Kabul: A suicide bomber struck an upmarket district of the Afghan capital Kabul near a hotel frequented by Westerners on Tuesday, killing at least eight people and wounding 40 others, police said.
The city has been struck by an increase in militant attacks in recent months and Tuesday`s blast came shortly before government officials and ambassadors were due to attend a flagship conference on corruption elsewhere in Kabul.
The bomber struck outside the gate of the Heetal Hotel and near the home of a spokesman for President Hamid Karzai, gutting at least four nearby houses and damaging vehicles, an AFP correspondent said.
"It was a suicide bombing. There are casualties, dead and wounded, including civilians and security personnel," interior ministry spokesman Zamarai Bashary told AFP by telephone.
"The target at this point is unknown," he said.
The upmarket district of Wazir Akbar Khan is home to many foreign embassies and aid groups, as well as Afghan government officials.
One car was badly damaged and paramedics were seen ferrying dead and wounded into ambulances, the AFP reporter said.
"One of our guards was killed. The explosion happened down the road, close to our hotel. Not in our hotel," Heetal manager Paul Gomes told AFP.
Volunteers helped ferry the wounded to medical centres.
Siddiq Omar, 27, who works for an Internet company said five employees from the firm were wounded, including two Indians, two local cleaners and a guard.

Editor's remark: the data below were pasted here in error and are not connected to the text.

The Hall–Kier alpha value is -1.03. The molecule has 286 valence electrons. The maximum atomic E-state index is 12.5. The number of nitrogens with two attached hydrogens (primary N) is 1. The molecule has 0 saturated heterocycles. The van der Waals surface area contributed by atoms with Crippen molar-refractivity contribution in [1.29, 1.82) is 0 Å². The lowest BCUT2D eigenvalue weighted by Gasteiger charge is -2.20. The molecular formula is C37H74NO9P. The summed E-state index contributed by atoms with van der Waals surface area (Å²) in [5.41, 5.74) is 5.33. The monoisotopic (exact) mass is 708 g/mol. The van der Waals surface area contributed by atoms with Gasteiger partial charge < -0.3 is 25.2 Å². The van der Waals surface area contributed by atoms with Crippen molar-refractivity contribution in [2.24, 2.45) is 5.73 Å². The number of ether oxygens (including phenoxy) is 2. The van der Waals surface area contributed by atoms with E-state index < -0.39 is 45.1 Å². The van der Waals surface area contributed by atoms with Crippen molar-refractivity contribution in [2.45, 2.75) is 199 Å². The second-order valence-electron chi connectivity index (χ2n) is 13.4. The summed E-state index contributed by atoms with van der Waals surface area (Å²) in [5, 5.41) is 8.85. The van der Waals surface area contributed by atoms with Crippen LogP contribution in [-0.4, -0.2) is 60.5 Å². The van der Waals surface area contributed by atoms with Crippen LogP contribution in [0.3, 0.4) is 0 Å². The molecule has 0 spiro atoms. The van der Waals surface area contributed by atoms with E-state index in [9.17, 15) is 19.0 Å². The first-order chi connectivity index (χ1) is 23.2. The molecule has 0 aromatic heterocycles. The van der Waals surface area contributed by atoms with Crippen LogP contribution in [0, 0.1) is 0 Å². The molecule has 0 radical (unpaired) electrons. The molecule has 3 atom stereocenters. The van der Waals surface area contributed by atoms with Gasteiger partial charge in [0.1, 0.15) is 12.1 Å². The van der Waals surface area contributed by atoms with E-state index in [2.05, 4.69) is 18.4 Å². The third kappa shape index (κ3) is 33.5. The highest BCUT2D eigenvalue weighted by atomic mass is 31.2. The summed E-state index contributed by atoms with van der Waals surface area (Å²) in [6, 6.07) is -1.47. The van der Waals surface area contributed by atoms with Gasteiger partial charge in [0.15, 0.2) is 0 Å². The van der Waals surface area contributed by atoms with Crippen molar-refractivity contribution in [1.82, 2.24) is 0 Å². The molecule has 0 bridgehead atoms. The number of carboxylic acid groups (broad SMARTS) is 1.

"I took the guard to hospital, he is very seriously hurt," he told AFP. He said the Indians had been staying at the company guest house close to the Heetal Hotel.
Nanghirlay, 25, was travelling in a taxi more than two blocks away.
"All the doors of the taxi were blown open by the force of the blast and the car turned full circle because the force of the blast was so big," he said.
The blast occurred shortly before 10:00 am (0630 GMT) as lawmakers, government officials and foreign ambassadors gathered for the conference on efforts to crack down on endemic corruption in Afghanistan.
On Monday, the top US military officer held talks in Kabul on a US surge of 30,000 troops scheduled to start arriving this week, warning that violence in the war-torn country was likely to get worse before it gets better.